As usual, the Apple Keynote to introduce the new iPad Air, Mini, Mac Pro, and free software was done with great marketing aplomb. Tell them what you are going to tell them, tell them, and then tell them what you told them works every time. Also as usual, the financial analysts are missing the point. They seem to be focused on whether the profit margin next week will be 38.1% or 38.6%. Nothing can go straight up to the moon–as we learned from Sun, Cisco, Microsoft, and many others–but Apple has a long way up to go, in my opinion. The reason is not the profit margin, although surely they will remain quite profitable. The point is that they make their products easy to use, cherished by users, and they provide great customer support. I had occasion to talk to Apple customer support a couple of times this week with some questions. I got the feeling they really cared about my questions and when one of them did not know the answer they immediately asked if I would mind if they got a colleague with more experience on the particular question to take over the call. Can you even imagine an AT&T support rep doing that?
The point about ease of use is profound. Now that Apple has made their operating system and most of their main apps free, the integration and ease of use can only get better. Meanwhile Microsoft is charging a high price for Windows and trying to make it work on all form factors and hardware from all vendors. The financial analysts don’t seem to get the seamless integration that Apple offers. You take a picture with your iPhone and then you pick up your iPad to look at it. Or you visit iCloud.com to look at it. Or on your Mac. Or your friend or family member can look at it in the Photo Stream you have shared with them in iCloud. You can text a friend from your iPhone and then when you get back home to your Mac, you can continue the dialog from the desktop or on your iPad. None of these things requires knowing much. As Steve Jobs used to say, “it just works”.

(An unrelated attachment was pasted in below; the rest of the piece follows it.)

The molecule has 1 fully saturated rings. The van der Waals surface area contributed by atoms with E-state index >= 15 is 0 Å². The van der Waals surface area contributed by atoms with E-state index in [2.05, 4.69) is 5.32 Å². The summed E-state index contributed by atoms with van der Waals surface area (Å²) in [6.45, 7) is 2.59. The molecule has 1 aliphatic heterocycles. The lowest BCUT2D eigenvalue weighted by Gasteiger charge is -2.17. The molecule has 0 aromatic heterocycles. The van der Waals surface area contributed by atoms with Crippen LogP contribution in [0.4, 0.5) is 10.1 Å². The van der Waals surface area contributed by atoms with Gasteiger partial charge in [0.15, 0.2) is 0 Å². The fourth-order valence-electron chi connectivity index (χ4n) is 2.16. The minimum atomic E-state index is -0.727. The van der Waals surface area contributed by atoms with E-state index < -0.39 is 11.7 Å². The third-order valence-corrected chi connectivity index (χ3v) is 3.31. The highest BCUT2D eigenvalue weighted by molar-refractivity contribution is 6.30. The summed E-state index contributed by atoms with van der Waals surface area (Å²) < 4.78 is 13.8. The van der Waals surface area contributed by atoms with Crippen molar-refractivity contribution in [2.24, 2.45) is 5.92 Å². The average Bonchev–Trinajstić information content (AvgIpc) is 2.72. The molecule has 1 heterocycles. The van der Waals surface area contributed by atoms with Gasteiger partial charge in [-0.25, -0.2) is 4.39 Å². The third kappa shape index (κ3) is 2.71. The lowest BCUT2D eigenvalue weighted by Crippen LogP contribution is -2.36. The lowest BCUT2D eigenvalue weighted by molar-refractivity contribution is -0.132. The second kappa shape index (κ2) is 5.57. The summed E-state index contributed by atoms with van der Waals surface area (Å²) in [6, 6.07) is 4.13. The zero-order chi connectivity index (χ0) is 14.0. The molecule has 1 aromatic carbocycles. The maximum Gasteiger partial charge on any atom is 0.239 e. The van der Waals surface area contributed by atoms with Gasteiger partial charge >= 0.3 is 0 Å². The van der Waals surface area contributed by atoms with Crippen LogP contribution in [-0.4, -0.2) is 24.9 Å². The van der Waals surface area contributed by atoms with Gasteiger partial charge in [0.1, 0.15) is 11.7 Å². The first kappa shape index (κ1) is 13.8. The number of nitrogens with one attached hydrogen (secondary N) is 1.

The new iPad Air will not be the price leader, but it will be the ease of use leader and will probably take far more than its share of the tablet industry profits. With a 12+ hour battery life, thinner than a pencil, and weighing just one pound, millions of people will choose to pay a little more to have it. Again, no company can grow to the moon, but it is quite conceivable to me, based on this latest set of announcements, that Apple will sell one billion tablets and be the first company to achieve a market capitalization of one trillion dollars.
Meanwhile, AT&T.com finally introduced the idea of allowing a user to have the same login credentials for both your wired and wireless accounts. They introduced the idea of having one set of credentials for one company as though it is a breakthrough. The site requires the secret questions from a short list of their (not your) favorite questions. One of them was “What was your first job?”. My answer was ibm. “Invalid answer. It must have at least four characters”. Duh. So much for people whose first job was at IBM, GM, ABC, AOL, or, heaven forbid, BP. And, your favorite color can’t be red. What were they thinking?
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